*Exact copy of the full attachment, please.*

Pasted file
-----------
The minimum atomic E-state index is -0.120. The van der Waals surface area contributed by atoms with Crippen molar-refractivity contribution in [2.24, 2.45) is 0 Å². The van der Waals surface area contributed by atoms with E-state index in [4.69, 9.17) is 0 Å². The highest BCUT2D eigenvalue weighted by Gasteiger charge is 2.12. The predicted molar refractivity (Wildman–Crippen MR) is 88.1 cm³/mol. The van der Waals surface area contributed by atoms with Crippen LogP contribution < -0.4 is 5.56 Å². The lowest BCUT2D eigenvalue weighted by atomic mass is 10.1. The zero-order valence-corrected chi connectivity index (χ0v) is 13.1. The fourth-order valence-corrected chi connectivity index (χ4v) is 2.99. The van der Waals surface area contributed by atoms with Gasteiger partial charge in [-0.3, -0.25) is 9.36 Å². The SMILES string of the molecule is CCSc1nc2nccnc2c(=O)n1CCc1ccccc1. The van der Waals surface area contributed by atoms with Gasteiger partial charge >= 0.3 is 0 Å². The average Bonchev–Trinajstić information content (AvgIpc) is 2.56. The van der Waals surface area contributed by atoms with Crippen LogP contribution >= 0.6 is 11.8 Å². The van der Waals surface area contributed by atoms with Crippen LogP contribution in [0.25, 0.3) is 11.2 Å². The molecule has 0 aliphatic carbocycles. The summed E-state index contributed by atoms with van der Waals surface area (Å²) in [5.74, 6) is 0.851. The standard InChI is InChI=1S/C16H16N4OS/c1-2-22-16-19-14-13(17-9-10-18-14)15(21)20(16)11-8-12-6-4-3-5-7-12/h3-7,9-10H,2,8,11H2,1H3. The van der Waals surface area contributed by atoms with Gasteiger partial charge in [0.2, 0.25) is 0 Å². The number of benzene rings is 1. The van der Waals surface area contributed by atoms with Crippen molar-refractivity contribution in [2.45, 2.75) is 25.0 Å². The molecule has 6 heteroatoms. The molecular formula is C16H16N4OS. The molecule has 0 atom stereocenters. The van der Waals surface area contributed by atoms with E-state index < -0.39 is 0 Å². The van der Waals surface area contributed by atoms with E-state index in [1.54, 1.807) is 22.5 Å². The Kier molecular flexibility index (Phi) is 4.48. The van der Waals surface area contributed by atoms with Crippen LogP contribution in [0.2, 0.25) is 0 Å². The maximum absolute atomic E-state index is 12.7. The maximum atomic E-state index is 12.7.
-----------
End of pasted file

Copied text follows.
The minimum atomic E-state index is -0.120. The van der Waals surface area contributed by atoms with Crippen molar-refractivity contribution in [2.24, 2.45) is 0 Å². The van der Waals surface area contributed by atoms with E-state index in [4.69, 9.17) is 0 Å². The highest BCUT2D eigenvalue weighted by Gasteiger charge is 2.12. The predicted molar refractivity (Wildman–Crippen MR) is 88.1 cm³/mol. The van der Waals surface area contributed by atoms with Crippen LogP contribution < -0.4 is 5.56 Å². The lowest BCUT2D eigenvalue weighted by atomic mass is 10.1. The zero-order valence-corrected chi connectivity index (χ0v) is 13.1. The fourth-order valence-corrected chi connectivity index (χ4v) is 2.99. The van der Waals surface area contributed by atoms with Gasteiger partial charge in [-0.3, -0.25) is 9.36 Å². The SMILES string of the molecule is CCSc1nc2nccnc2c(=O)n1CCc1ccccc1. The van der Waals surface area contributed by atoms with Gasteiger partial charge >= 0.3 is 0 Å². The average Bonchev–Trinajstić information content (AvgIpc) is 2.56. The van der Waals surface area contributed by atoms with Crippen LogP contribution >= 0.6 is 11.8 Å². The van der Waals surface area contributed by atoms with Crippen LogP contribution in [0.25, 0.3) is 11.2 Å². The molecule has 0 aliphatic carbocycles. The summed E-state index contributed by atoms with van der Waals surface area (Å²) in [5.74, 6) is 0.851. The standard InChI is InChI=1S/C16H16N4OS/c1-2-22-16-19-14-13(17-9-10-18-14)15(21)20(16)11-8-12-6-4-3-5-7-12/h3-7,9-10H,2,8,11H2,1H3. The van der Waals surface area contributed by atoms with Gasteiger partial charge in [0.2, 0.25) is 0 Å². The number of benzene rings is 1. The van der Waals surface area contributed by atoms with Crippen molar-refractivity contribution in [2.45, 2.75) is 25.0 Å². The molecule has 6 heteroatoms. The molecular formula is C16H16N4OS. The molecule has 0 atom stereocenters. The van der Waals surface area contributed by atoms with E-state index < -0.39 is 0 Å². The van der Waals surface area contributed by atoms with E-state index in [1.54, 1.807) is 22.5 Å². The Kier molecular flexibility index (Phi) is 4.48. The van der Waals surface area contributed by atoms with Crippen LogP contribution in [0.2, 0.25) is 0 Å². The maximum absolute atomic E-state index is 12.7. The maximum atomic E-state index is 12.7.